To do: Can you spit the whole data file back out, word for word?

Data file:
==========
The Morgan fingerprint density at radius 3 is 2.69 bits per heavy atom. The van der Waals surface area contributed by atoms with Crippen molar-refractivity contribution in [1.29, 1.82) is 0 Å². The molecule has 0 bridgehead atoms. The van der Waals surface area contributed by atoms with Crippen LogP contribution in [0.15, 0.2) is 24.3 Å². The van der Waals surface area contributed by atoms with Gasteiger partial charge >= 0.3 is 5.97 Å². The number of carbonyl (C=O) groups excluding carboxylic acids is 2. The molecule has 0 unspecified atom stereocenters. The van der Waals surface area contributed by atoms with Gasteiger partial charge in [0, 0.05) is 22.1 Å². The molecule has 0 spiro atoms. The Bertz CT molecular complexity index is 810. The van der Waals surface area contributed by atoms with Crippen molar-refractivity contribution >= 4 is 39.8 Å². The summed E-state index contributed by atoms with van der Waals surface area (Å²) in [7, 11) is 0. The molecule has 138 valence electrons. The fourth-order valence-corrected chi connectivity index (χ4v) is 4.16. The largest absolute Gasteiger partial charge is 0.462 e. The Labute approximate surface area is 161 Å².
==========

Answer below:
The Morgan fingerprint density at radius 3 is 2.69 bits per heavy atom. The van der Waals surface area contributed by atoms with Crippen molar-refractivity contribution in [1.29, 1.82) is 0 Å². The molecule has 0 bridgehead atoms. The van der Waals surface area contributed by atoms with Crippen LogP contribution in [0.15, 0.2) is 24.3 Å². The van der Waals surface area contributed by atoms with Gasteiger partial charge >= 0.3 is 5.97 Å². The number of carbonyl (C=O) groups excluding carboxylic acids is 2. The molecule has 0 unspecified atom stereocenters. The van der Waals surface area contributed by atoms with Gasteiger partial charge in [0, 0.05) is 22.1 Å². The molecule has 0 spiro atoms. The Bertz CT molecular complexity index is 810. The van der Waals surface area contributed by atoms with Crippen molar-refractivity contribution >= 4 is 39.8 Å². The summed E-state index contributed by atoms with van der Waals surface area (Å²) in [7, 11) is 0. The molecule has 138 valence electrons. The fourth-order valence-corrected chi connectivity index (χ4v) is 4.16. The largest absolute Gasteiger partial charge is 0.462 e. The Labute approximate surface area is 161 Å².